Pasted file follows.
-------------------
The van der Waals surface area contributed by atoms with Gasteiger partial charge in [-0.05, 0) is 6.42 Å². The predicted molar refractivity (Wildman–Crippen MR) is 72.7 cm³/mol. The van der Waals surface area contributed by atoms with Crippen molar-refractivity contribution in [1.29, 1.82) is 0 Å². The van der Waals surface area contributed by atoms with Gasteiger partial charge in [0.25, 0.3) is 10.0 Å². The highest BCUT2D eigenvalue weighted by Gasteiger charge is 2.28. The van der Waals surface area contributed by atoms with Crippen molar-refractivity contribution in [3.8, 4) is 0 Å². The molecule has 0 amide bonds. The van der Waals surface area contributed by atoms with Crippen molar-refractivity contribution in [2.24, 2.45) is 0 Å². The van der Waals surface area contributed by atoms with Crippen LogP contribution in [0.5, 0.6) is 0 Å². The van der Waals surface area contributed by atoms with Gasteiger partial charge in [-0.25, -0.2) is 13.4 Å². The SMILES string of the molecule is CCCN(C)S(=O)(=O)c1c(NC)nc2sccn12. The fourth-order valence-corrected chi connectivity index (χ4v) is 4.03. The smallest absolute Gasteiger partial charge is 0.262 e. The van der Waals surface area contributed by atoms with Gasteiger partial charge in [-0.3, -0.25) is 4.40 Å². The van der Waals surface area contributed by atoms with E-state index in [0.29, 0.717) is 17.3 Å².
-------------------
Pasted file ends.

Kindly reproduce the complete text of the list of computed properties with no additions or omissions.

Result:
The van der Waals surface area contributed by atoms with Gasteiger partial charge in [-0.05, 0) is 6.42 Å². The predicted molar refractivity (Wildman–Crippen MR) is 72.7 cm³/mol. The van der Waals surface area contributed by atoms with Crippen molar-refractivity contribution in [1.29, 1.82) is 0 Å². The van der Waals surface area contributed by atoms with Gasteiger partial charge in [0.25, 0.3) is 10.0 Å². The highest BCUT2D eigenvalue weighted by Gasteiger charge is 2.28. The van der Waals surface area contributed by atoms with Crippen molar-refractivity contribution in [3.8, 4) is 0 Å². The molecule has 0 amide bonds. The van der Waals surface area contributed by atoms with Crippen molar-refractivity contribution in [2.24, 2.45) is 0 Å². The van der Waals surface area contributed by atoms with Crippen LogP contribution in [0.5, 0.6) is 0 Å². The van der Waals surface area contributed by atoms with Gasteiger partial charge in [-0.25, -0.2) is 13.4 Å². The SMILES string of the molecule is CCCN(C)S(=O)(=O)c1c(NC)nc2sccn12. The fourth-order valence-corrected chi connectivity index (χ4v) is 4.03. The smallest absolute Gasteiger partial charge is 0.262 e. The van der Waals surface area contributed by atoms with Gasteiger partial charge in [-0.3, -0.25) is 4.40 Å². The van der Waals surface area contributed by atoms with E-state index in [0.29, 0.717) is 17.3 Å².